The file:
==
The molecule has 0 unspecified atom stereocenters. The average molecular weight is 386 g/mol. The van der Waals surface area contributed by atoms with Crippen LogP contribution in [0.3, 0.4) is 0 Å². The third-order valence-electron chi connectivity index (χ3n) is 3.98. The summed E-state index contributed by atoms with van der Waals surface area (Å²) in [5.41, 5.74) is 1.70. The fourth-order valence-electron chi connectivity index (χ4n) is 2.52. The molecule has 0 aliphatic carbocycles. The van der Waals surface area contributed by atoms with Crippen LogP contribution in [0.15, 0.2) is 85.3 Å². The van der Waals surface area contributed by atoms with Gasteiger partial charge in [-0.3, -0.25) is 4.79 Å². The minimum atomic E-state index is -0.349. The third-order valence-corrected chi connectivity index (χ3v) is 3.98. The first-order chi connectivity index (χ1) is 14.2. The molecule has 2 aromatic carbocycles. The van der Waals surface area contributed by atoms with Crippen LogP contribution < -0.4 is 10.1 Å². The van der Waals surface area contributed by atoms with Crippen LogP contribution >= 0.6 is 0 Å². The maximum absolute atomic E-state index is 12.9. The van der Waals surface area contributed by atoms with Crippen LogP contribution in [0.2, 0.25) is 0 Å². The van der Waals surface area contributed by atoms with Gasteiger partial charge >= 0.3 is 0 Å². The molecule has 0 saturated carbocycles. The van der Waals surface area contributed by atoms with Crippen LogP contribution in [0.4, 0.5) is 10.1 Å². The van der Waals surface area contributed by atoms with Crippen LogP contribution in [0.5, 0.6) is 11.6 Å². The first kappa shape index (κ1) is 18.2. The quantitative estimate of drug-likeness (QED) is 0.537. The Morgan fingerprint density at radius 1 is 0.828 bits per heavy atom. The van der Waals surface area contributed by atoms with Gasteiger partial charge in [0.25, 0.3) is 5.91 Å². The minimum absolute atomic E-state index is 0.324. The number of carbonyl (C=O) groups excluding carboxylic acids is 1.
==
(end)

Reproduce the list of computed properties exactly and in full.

The molecule has 0 unspecified atom stereocenters. The average molecular weight is 386 g/mol. The van der Waals surface area contributed by atoms with Crippen LogP contribution in [0.3, 0.4) is 0 Å². The third-order valence-electron chi connectivity index (χ3n) is 3.98. The summed E-state index contributed by atoms with van der Waals surface area (Å²) in [5.41, 5.74) is 1.70. The fourth-order valence-electron chi connectivity index (χ4n) is 2.52. The molecule has 0 aliphatic carbocycles. The van der Waals surface area contributed by atoms with Crippen LogP contribution in [0.15, 0.2) is 85.3 Å². The van der Waals surface area contributed by atoms with Gasteiger partial charge in [-0.3, -0.25) is 4.79 Å². The minimum atomic E-state index is -0.349. The third-order valence-corrected chi connectivity index (χ3v) is 3.98. The first-order chi connectivity index (χ1) is 14.2. The molecule has 2 aromatic carbocycles. The van der Waals surface area contributed by atoms with Crippen LogP contribution < -0.4 is 10.1 Å². The van der Waals surface area contributed by atoms with Crippen LogP contribution >= 0.6 is 0 Å². The maximum absolute atomic E-state index is 12.9. The van der Waals surface area contributed by atoms with Crippen LogP contribution in [0.2, 0.25) is 0 Å². The van der Waals surface area contributed by atoms with Gasteiger partial charge >= 0.3 is 0 Å². The molecule has 0 saturated carbocycles. The van der Waals surface area contributed by atoms with Crippen LogP contribution in [0.4, 0.5) is 10.1 Å². The van der Waals surface area contributed by atoms with Crippen LogP contribution in [0.5, 0.6) is 11.6 Å². The first kappa shape index (κ1) is 18.2. The quantitative estimate of drug-likeness (QED) is 0.537. The Morgan fingerprint density at radius 1 is 0.828 bits per heavy atom. The van der Waals surface area contributed by atoms with Gasteiger partial charge in [0.25, 0.3) is 5.91 Å². The minimum absolute atomic E-state index is 0.324. The number of carbonyl (C=O) groups excluding carboxylic acids is 1.